He who had written of himself as being so well and strong was in six short weeks to be called away from his earthly labours, while the colleague whom he was sending away with prayerful anxiety to recover his lost health was to be spared for many years to carry on the work which they had entered upon together.

As soon as the work at Dogura was well in hand, Maclaren began to look farther afield. It was no part of his scheme that the Mission should be confined to one spot. He determined first to visit the villages of Boianai and Radava, sixteen miles along the coast, the people of which kept sending down threatening messages that they would come down and kill the little band of missionaries, and the people of Wedau for receiving them. He started once in the whale-boat, but had to return for want of wind. Then on Thursday, 26th November, he started again for Goodenough Bay. An account of this expedition is given in the following letter to the Primate dated 14th December, 1891:--

"Since writing to you on 10th November matters in the building line have been at a standstill at Dogura, though we have finished the drainage, which was a big order for natives, It took seventy men five days to accomplish it, but it has been well done. We paid them in tobacco and matches, thirty-five pounds of tobacco and 350 boxes of matches. We have also had a good deal of clearing done by the women and have planted 250 coco-nuts, while we are at present building a large native chapel to serve the double purpose of school and church. We have sufficient ground cleared for another 250 coco-nuts twenty-five feet apart. This part of the work I am anxious about, in order to se cure a permanent income for the Mission eight or ten years hence, besides providing food for the natives. I have at present four native orphans living at Dogura, and I hope before long to have a good many more. These will form our first pupils. Some weeks ago the natives of Boianai, a large tribe about fourteen miles farther in the bay, threatened to come and kill us as well as the people of Wedau, and as the threat continued to be made, I determined to visit them. Neither the chief of Wedau nor of Wamira would go with us. Three men came with us, but the women on the beach did all they could to stop them. We could only get seven miles on the way, and had to return owing to contrary winds. On our return journey we met two large canoes from Wedau coming to see that all was right. They told us that the women were crying and saying that we should all be killed. Next morning we started at 5.30, after an early Communion. We were accompanied by the chiefs of Awaiama, Wedau and Wamira, as well as by two native canoes laden with men. We arrived at Boianai at 2 P.M., and I landed alone, and went straight into the village and made friends. I showed them that I had nothing with me and they were friendly. I then sent for the chiefs that had come with us, and I made them pull noses with the chiefs of Boianai and Radava. I gave to each of the chiefs a red shirt, a number of which the friends of the mission in Melbourne supply me with. They were pleased, and gave me some fruit and vegetables in return. Later on each of them gave me a pig, in return for which I gave them a tomahawk. These villages are close together, only a small stream dividing them. There must be a very large population within a few miles of Boianai as there are numerous villages along the coast and inland on the slopes of the hills. About two miles from Boianai, is a village called Dogura, so that for the future it will be better to call this place Victoria Dogura to distinguish it from its more important namesake.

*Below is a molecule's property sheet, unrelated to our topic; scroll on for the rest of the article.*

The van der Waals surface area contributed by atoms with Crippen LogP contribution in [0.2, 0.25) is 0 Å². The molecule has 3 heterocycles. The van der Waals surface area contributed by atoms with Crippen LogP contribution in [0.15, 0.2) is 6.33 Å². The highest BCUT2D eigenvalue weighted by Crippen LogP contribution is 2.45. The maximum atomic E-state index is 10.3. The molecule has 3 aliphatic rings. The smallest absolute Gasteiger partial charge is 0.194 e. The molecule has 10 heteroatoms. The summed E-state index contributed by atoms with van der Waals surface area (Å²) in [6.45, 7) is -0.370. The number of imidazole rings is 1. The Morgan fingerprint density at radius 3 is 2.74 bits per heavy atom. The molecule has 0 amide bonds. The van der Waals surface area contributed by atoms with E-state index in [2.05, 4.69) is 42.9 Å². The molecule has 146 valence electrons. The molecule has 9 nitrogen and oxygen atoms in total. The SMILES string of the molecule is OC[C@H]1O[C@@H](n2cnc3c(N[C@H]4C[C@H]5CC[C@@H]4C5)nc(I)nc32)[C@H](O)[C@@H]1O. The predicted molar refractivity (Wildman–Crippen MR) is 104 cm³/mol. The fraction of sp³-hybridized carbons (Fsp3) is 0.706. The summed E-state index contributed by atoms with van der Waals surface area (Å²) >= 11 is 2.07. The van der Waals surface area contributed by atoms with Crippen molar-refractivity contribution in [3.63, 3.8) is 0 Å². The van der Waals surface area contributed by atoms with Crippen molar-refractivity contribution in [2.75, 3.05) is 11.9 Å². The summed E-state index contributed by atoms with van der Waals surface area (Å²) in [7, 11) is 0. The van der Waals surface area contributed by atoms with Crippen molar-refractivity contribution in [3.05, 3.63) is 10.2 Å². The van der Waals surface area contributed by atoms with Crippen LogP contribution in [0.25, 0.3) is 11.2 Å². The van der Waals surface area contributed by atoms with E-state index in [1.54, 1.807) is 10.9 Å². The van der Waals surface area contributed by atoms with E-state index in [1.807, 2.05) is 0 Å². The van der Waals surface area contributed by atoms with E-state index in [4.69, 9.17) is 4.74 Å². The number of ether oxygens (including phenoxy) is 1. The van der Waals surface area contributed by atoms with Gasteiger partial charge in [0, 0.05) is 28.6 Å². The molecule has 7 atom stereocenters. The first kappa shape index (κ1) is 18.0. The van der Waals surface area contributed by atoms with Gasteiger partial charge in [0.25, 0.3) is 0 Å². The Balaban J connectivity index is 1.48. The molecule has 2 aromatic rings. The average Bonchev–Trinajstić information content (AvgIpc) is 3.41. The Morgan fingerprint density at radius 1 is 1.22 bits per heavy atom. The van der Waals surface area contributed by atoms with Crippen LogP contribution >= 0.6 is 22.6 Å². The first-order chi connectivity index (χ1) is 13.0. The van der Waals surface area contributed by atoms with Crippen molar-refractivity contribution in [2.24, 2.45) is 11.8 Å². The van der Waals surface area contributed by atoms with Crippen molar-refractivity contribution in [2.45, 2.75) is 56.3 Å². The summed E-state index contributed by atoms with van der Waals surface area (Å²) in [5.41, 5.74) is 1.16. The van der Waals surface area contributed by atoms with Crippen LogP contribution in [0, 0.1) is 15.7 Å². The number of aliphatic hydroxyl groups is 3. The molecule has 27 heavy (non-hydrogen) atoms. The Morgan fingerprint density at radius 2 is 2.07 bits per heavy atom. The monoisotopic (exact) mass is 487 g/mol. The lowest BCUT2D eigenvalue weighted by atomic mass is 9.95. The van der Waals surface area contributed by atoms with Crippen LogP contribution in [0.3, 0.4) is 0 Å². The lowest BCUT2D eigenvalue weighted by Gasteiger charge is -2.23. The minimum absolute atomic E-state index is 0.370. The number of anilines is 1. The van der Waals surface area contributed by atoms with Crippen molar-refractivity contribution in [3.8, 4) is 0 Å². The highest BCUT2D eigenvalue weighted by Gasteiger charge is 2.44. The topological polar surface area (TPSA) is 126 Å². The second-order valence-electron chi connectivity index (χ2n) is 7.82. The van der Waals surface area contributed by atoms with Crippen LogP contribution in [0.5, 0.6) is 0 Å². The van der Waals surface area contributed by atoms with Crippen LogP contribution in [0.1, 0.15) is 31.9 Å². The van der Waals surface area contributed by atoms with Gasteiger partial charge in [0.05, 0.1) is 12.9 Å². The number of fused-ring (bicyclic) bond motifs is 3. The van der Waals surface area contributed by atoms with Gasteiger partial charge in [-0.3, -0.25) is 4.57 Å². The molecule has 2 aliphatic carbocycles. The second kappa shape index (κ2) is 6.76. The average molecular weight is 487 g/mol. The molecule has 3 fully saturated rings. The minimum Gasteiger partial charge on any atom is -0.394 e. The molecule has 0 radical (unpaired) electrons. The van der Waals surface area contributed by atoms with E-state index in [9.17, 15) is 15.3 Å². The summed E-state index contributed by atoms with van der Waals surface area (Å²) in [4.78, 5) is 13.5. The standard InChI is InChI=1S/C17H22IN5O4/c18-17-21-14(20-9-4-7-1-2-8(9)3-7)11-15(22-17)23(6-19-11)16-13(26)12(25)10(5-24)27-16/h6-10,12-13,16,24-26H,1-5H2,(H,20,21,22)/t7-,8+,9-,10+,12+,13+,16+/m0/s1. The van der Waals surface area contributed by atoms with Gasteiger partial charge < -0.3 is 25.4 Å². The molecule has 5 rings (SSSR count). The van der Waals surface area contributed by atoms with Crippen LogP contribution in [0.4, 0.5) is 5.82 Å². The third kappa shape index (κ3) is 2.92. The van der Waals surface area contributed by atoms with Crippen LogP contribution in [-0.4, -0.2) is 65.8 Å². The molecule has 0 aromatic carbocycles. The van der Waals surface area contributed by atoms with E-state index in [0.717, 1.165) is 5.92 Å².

"We left Boianai at five in the evening and reached home soon after twelve midnight.

"A few days later we had a visit from one of the chiefs of the places we had visited, bringing us fruit and vegetables.

"Their custom is to pinch one's nose and stomach as a symbol of friendship. I offered him, among other things, a small black doll, but he was afraid and refused to accept it.